On the one hand, "the only requirement that a religious belief be accommodated is that it be sincerely held," said Denise Wheeler, an employment attorney with the law firm Fowler White Boggs Banker in Fort Myers, Fla.
On the other, Wheeler said, to deny your request for religious time off, "All the employer has to show is that they can't provide the accommodation without undue hardship," meaning lost profits, efficiency or employee morale.
Shoshana Cenker, a former TV news writer and producer in Atlanta, learned this the hard way. An Orthodox Jew, she told the hiring manager at the 24/7 news station courting her that she needed certain Jewish holidays off throughout the year, as well as sundown Friday through sundown Saturday each week for the Jewish Sabbath.
"I was told, 'Of course they understood, and it would be no problem,' and they hired me," Cenker said. However, "Things quickly changed when a different manager began doing the schedule."
Although Cenker only worked part time and was happy to work any and all hours that didn't conflict with her religious worship -- even if it meant coming in at 10 p.m. on a Saturday night -- her scheduling needs didn't sit well with her new manager.
"I feared for my job every time I put in a request for days off for Jewish holidays," Cenker said. "And every time my boss made the schedule, she did not pay close enough attention to when I could and could not work, or didn't care and ended up scheduling me to work during a holiday. I ended up leaving that news station to work in PR at a Jewish day school."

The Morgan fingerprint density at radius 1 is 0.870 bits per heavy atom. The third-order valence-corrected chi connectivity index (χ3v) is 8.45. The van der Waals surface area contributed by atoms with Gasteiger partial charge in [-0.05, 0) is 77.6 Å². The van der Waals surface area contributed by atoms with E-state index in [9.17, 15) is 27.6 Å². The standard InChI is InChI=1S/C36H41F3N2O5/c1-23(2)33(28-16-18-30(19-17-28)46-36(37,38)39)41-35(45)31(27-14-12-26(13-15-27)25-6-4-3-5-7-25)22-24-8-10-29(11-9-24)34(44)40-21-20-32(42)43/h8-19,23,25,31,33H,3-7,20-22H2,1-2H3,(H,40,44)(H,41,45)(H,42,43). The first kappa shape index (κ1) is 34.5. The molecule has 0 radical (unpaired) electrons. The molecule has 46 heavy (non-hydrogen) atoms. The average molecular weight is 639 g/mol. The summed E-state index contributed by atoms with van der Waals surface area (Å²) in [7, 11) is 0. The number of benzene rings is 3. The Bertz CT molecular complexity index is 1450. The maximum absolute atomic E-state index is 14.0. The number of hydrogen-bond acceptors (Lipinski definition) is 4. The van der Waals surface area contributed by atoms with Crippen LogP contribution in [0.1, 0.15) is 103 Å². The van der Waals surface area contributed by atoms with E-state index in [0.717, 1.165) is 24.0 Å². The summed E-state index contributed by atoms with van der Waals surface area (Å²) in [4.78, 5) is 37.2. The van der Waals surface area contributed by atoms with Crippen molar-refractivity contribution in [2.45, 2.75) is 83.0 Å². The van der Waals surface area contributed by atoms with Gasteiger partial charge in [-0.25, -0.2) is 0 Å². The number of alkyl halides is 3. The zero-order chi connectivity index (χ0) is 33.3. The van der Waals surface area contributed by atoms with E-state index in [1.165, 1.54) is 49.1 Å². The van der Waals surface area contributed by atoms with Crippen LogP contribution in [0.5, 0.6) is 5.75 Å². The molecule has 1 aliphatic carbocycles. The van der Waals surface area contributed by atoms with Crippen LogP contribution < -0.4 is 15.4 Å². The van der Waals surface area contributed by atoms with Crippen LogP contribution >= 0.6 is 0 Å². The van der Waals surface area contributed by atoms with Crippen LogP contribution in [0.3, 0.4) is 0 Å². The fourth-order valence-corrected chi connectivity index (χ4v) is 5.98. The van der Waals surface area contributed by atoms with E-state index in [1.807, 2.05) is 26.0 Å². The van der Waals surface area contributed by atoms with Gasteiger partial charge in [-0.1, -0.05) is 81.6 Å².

Wheeler's advice? Lay any extended needs for religious time off on the table during the interview process as Cenker did. If the employer smiles sweetly and says, "Sure, no problem," do your best to get those provisions in writing.
For all these reasons, I'm a big fan of the floating holiday concept -- letting workers pick which paid holidays they'd like off rather than mandating that everyone vacate the premises the last week of December.
According to the 2008 benefits survey the Society for Human Resource Management conducted of its members, I'm not the only one: Forty-five percent of employers offer their employees floating holidays (other than personal days), up from 34 percent in 2004.
Yvonne Huang, from Rancho Palos Verdes, Calif., worked at such a company before striking out on her own as a small business owner.
"In addition to the major holidays, each employee was allowed to take off the [paid] holidays related to their personal religion or ethnicity," Huang said of the 15-person law firm where she previously worked as a legal assistant.
"Since I'm Chinese, I was allowed to take Chinese New Year," she explained. "If we wanted to take off any other religious holidays, we had to pay [the boss] $5.00. It was sort of a funny joke, but it was a real and legitimate 'offer' that our boss allowed us to partake in if we wanted. It could only happen in a small office."
This work is the opinion of the columnist and in no way reflects the opinion of ABC News.